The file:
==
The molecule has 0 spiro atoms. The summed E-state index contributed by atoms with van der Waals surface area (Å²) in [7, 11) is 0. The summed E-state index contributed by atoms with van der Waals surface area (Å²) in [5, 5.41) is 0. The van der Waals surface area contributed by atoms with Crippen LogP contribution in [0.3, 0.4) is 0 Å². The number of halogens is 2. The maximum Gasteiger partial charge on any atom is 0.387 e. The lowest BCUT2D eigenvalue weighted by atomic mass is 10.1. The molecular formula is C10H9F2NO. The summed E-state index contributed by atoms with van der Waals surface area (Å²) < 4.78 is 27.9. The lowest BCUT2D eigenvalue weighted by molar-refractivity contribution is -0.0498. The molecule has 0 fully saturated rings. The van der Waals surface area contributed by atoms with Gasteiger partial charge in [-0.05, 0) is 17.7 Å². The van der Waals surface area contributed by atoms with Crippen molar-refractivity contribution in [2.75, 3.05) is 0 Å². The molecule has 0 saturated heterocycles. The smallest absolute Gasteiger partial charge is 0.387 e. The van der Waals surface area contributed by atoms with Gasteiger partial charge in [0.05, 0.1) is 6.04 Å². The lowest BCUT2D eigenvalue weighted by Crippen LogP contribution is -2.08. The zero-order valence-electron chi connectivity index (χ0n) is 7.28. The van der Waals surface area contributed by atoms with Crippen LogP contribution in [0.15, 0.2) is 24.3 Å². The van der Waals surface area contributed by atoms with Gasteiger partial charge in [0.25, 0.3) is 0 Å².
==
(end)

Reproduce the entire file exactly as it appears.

The molecule has 0 spiro atoms. The summed E-state index contributed by atoms with van der Waals surface area (Å²) in [7, 11) is 0. The summed E-state index contributed by atoms with van der Waals surface area (Å²) in [5, 5.41) is 0. The van der Waals surface area contributed by atoms with Crippen LogP contribution in [0.3, 0.4) is 0 Å². The number of halogens is 2. The maximum Gasteiger partial charge on any atom is 0.387 e. The lowest BCUT2D eigenvalue weighted by atomic mass is 10.1. The molecular formula is C10H9F2NO. The summed E-state index contributed by atoms with van der Waals surface area (Å²) < 4.78 is 27.9. The lowest BCUT2D eigenvalue weighted by molar-refractivity contribution is -0.0498. The molecule has 0 fully saturated rings. The van der Waals surface area contributed by atoms with Gasteiger partial charge in [-0.05, 0) is 17.7 Å². The van der Waals surface area contributed by atoms with Crippen molar-refractivity contribution in [2.75, 3.05) is 0 Å². The molecule has 0 saturated heterocycles. The smallest absolute Gasteiger partial charge is 0.387 e. The van der Waals surface area contributed by atoms with Gasteiger partial charge in [0.05, 0.1) is 6.04 Å². The lowest BCUT2D eigenvalue weighted by Crippen LogP contribution is -2.08. The zero-order valence-electron chi connectivity index (χ0n) is 7.28. The van der Waals surface area contributed by atoms with Crippen LogP contribution in [0.15, 0.2) is 24.3 Å². The van der Waals surface area contributed by atoms with Gasteiger partial charge in [0.25, 0.3) is 0 Å².